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Youth In Prison
Tips for Building Self-Esteem
Take time to do things you enjoy
Do things that make use of your own special talents and abilities
Give yourself rewards
Learn something new or improve your skills
Do something nice for another person
Make it a point to treat yourself well every day
Smiles & hugs
Truly communicating & listening
Respecting self and others
Praise and acceptance
Making eye contact
Spend time with people who like you and care about you.
Ignore (and stay away from) people who put you down or treat you badly
Do things that you enjoy or that make you feel good
Do things you are good at
Reward yourself for your successes
Develop your talents
Be your own best friend – treat yourself well and do things that are good for you
Make good choices for yourself, and don’t let others make your choices for you
Take responsibility for yourself, your choices, and your actions
Always do what you believe is right

Be true to yourself and your values
Respect other people and treat them right
Set goals and work to achieve them
Use these tips to remind yourself that it is okay to reward yourself and be good to yourself always and forever.  You have to spoil yourself and take care of yourself, don’t wait for someone else to do it for you.  The above tips will help you build your self-esteem especially on days when you aren’t so proud of yourself or if anyone disrespects you or tries to make you feel like less than the awesome person you are!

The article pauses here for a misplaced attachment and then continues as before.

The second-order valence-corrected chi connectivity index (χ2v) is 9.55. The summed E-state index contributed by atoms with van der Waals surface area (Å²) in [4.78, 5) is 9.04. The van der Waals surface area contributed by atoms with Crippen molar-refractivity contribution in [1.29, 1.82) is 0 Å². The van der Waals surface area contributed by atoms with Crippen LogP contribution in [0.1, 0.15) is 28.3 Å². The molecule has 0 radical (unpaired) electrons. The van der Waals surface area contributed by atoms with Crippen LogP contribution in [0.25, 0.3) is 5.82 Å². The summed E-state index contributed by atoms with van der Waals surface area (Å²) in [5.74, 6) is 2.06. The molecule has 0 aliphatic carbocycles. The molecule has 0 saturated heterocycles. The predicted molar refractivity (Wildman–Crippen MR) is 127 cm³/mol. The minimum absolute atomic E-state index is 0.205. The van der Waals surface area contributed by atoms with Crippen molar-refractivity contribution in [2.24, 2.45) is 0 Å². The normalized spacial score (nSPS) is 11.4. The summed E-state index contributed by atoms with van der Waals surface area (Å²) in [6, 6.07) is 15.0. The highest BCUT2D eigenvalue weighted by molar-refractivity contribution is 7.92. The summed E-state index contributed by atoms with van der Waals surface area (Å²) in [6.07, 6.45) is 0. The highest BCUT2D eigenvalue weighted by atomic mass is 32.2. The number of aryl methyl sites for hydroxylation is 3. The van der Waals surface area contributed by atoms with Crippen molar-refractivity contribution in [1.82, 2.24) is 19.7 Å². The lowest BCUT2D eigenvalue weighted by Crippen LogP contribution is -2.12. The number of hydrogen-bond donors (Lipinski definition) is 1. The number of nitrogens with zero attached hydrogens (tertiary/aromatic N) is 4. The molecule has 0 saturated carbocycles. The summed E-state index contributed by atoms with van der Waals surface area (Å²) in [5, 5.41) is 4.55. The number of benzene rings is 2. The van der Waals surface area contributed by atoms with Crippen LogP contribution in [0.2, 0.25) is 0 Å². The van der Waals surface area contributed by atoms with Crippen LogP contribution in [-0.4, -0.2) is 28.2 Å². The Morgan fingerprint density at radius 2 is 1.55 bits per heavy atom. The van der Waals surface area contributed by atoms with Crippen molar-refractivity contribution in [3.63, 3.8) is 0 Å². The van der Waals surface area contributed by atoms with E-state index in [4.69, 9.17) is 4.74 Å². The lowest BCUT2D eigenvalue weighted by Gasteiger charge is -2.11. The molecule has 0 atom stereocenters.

Across the United States, thousands of children have been sentenced as adults and sent to adult prisons. Nearly 3000 nationwide have been sentenced to life imprisonment without the possibility of parole. Children as young as 13 years old have been tried as adults and sentenced to die in prison, typically without any consideration of their age or circumstances of the offense. Fourteen states have no minimum age for trying children as adults. Children as young as eight have been prosecuted as adults. Some states set the minimum age at 10, 12, or 13. Children are five times more likely to be sexually assaulted in adult prisons than in juvenile facilities and face increased risk of suicide.


In order to succeed on parole or after release, these ex-offenders need assistance addressing basic needs like housing and employment, education about life skills and coping with the daily decisions adults face in the outside world, and support in dealing with the mental and emotional challenges of re-entry.

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